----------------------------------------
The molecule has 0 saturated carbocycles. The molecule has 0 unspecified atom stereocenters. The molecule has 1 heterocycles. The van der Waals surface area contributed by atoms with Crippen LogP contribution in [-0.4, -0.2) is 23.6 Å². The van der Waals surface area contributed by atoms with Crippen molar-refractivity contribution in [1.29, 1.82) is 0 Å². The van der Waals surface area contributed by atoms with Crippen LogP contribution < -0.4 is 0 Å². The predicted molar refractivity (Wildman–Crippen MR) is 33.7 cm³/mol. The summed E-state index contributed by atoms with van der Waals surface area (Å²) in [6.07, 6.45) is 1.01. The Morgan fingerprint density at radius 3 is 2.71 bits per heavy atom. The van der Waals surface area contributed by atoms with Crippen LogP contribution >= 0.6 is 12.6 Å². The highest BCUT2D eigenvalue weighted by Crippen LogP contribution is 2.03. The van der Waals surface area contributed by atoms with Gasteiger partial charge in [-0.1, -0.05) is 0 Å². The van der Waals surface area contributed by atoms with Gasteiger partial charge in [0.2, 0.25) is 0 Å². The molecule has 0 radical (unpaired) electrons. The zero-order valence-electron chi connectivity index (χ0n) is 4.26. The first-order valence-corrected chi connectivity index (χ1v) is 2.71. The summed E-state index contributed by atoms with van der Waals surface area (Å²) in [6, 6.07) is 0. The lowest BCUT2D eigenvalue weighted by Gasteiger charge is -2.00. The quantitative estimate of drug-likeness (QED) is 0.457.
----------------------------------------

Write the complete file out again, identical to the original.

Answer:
The molecule has 0 saturated carbocycles. The molecule has 0 unspecified atom stereocenters. The molecule has 1 heterocycles. The van der Waals surface area contributed by atoms with Crippen LogP contribution in [-0.4, -0.2) is 23.6 Å². The van der Waals surface area contributed by atoms with Crippen molar-refractivity contribution in [1.29, 1.82) is 0 Å². The van der Waals surface area contributed by atoms with Crippen LogP contribution < -0.4 is 0 Å². The predicted molar refractivity (Wildman–Crippen MR) is 33.7 cm³/mol. The summed E-state index contributed by atoms with van der Waals surface area (Å²) in [6.07, 6.45) is 1.01. The Morgan fingerprint density at radius 3 is 2.71 bits per heavy atom. The van der Waals surface area contributed by atoms with Crippen LogP contribution >= 0.6 is 12.6 Å². The highest BCUT2D eigenvalue weighted by Crippen LogP contribution is 2.03. The van der Waals surface area contributed by atoms with Gasteiger partial charge in [-0.1, -0.05) is 0 Å². The van der Waals surface area contributed by atoms with Gasteiger partial charge in [0.2, 0.25) is 0 Å². The molecule has 0 radical (unpaired) electrons. The zero-order valence-electron chi connectivity index (χ0n) is 4.26. The first-order valence-corrected chi connectivity index (χ1v) is 2.71. The summed E-state index contributed by atoms with van der Waals surface area (Å²) in [6, 6.07) is 0. The lowest BCUT2D eigenvalue weighted by Gasteiger charge is -2.00. The quantitative estimate of drug-likeness (QED) is 0.457.